April 3, 2015

Spring-time fix: 1946 Mercury truck Steeering box

A few weeks back, when the snow was starting to melt, I got anxious and set out to move my 46 Merc Truck form its winter slumber spot - on the street out front. Unfortunately, the ice still had a good hold on the front tires so when I went to crank the wheel, some thing went "Sproing!"

So now that the ice is completely gone - and the weather cooperating nicely -  I wanted to sort out the issue that occured with the steering box a couple weeks back....

Luckily, it was just the top bolt that let loose fro the frame.

The captured nut was still in place, so either the head of the original bolt broke off, or it pulled from out of the threads of the captured nut. Seeing as how there is no remnant of the bolt in the nut, I'm guessing it pulled through the threads....

So I found a same-sized, same-threaded bolt and inserted in through the original captured nut. Then, to ensure the bolt doesn't pull through the nut again, I threaded another nut onto the protruding end the new bolt.  Job done!  The "Old Man" as we call it, will see duty for a 69th year!

1968 Camaro finsihing touches - Part 3

With the carpet laying square and the console and shifter back in place and bolted down, the carpet isn't going anywhere and so it can be cut to size and tucked under all the edge pieces.

With the carpet carefully trimmed back, the sill plates can be re-installed. 

Up front, the carpet was tucked behind the kick panel.

Now THAT's a fine result -  What a beauty!

Finally, it's time to power it up to test and check the electrical systems the many, many, connections I made in building this car.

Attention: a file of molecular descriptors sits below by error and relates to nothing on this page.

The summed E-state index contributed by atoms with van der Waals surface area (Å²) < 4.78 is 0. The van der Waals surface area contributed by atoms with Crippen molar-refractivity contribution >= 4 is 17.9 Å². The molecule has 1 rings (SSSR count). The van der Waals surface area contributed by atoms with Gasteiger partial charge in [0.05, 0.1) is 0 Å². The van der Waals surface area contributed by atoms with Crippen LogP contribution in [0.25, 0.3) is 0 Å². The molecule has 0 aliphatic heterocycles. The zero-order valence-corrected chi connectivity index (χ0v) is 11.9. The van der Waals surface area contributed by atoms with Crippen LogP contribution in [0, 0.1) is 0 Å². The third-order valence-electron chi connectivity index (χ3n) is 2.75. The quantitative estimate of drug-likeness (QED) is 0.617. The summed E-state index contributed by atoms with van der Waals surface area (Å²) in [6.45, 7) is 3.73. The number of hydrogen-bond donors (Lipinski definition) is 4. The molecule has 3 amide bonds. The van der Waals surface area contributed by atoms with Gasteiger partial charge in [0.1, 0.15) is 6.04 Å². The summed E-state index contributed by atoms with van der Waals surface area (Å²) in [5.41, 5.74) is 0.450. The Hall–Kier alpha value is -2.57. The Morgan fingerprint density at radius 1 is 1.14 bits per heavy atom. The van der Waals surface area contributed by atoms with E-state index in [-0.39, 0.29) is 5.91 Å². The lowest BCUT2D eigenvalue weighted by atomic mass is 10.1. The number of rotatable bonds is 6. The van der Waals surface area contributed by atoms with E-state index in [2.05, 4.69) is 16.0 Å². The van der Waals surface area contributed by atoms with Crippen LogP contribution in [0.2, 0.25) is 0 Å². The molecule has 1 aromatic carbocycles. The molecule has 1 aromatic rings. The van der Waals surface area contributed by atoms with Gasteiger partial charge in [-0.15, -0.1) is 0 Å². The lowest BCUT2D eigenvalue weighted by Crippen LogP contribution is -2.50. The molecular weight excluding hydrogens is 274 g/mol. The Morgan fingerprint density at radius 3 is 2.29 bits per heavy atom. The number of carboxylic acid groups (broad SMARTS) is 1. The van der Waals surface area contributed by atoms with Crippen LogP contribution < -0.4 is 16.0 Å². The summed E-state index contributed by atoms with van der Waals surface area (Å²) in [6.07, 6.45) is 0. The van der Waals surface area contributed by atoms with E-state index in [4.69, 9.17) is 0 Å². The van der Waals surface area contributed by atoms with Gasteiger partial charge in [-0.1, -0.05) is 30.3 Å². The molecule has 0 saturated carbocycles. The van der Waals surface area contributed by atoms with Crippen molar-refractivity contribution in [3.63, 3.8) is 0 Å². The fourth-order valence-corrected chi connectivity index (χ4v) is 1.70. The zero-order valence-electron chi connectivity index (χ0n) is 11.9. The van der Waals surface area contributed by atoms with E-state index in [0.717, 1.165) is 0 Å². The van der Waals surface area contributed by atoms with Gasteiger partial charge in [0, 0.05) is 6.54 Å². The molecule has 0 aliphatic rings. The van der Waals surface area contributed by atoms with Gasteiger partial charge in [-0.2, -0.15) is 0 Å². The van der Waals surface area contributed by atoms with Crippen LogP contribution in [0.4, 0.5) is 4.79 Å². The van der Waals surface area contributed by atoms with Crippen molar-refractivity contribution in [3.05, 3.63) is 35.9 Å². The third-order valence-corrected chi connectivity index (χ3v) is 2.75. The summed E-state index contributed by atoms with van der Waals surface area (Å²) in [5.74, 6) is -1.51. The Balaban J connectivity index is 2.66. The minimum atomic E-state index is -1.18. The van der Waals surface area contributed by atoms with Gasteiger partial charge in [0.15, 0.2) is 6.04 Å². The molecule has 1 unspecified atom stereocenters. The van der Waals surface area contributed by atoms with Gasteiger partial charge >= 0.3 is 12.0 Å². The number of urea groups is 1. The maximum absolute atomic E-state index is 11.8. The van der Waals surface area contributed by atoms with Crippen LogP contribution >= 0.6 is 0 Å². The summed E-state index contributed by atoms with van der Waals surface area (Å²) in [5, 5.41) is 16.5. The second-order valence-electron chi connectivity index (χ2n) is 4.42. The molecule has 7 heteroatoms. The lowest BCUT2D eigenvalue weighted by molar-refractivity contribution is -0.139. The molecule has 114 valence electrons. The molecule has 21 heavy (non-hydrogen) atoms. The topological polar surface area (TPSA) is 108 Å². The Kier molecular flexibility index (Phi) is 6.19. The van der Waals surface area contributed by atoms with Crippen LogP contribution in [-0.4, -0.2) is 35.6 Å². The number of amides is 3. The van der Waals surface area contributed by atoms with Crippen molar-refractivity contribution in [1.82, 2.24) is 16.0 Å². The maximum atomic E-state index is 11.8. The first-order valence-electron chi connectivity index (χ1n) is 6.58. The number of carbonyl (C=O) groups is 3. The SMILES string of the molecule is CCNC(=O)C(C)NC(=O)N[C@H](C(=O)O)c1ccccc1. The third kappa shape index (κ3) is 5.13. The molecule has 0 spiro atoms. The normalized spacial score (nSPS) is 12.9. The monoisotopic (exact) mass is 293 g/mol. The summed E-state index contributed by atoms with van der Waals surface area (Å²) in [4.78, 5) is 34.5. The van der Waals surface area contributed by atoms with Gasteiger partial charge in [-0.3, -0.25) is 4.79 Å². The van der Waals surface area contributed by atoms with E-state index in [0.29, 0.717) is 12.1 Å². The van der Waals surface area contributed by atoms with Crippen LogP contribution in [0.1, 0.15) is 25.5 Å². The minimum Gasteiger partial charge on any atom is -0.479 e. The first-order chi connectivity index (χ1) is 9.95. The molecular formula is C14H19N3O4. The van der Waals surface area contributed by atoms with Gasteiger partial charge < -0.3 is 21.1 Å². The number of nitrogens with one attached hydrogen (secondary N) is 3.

Whenever I power up a car for the first time - especially after such an extensive re-fit - I never just throw in the battery and hope for the best, but I use a trick my Dad taught me, nearly 35 years ago, which is to use a battery charger, instead of a battery, for power. With the charger set to 2 AMPS, this ensures I get a bit of time to find any issues before wiring starts to smoke and fused start to burn up - or worse!

And upon connecting the leads, things began to light up, including the O2 sensor gauge:

As well as headlights, markers, I could also hear the new Vintage AC fan kick in and see the Volt meter in the new gauges showed 9 Volts (due to the obvious drainage off the low AMP supply).

Of course this is reality, so not everything worked right off. I noted that I didn't have interior dash lights, the fuel gauge was pinned to the  full mark and the wiper motor arm binds the wiper linkage when I tested it. This is part of the shake down process of any new build and will give me something to do tomorrow ;)

Other items tackled today included a new front spoiler (looks great!) - 

As well as an overhaul of the shifter indicator plate assembly:

 Its amazing what a little polish and paint can do

The windshield and back glass are being re-installed next week, so in preparation for that I need to get the chrome surround into shape. This included sorting out pieces that need a bit of hammer and dolly work - against the ones that just need to be polished.

So I threw on a new Sisal wheel and went to work removing scratches....

                                                               .......and polishing them to a high shine!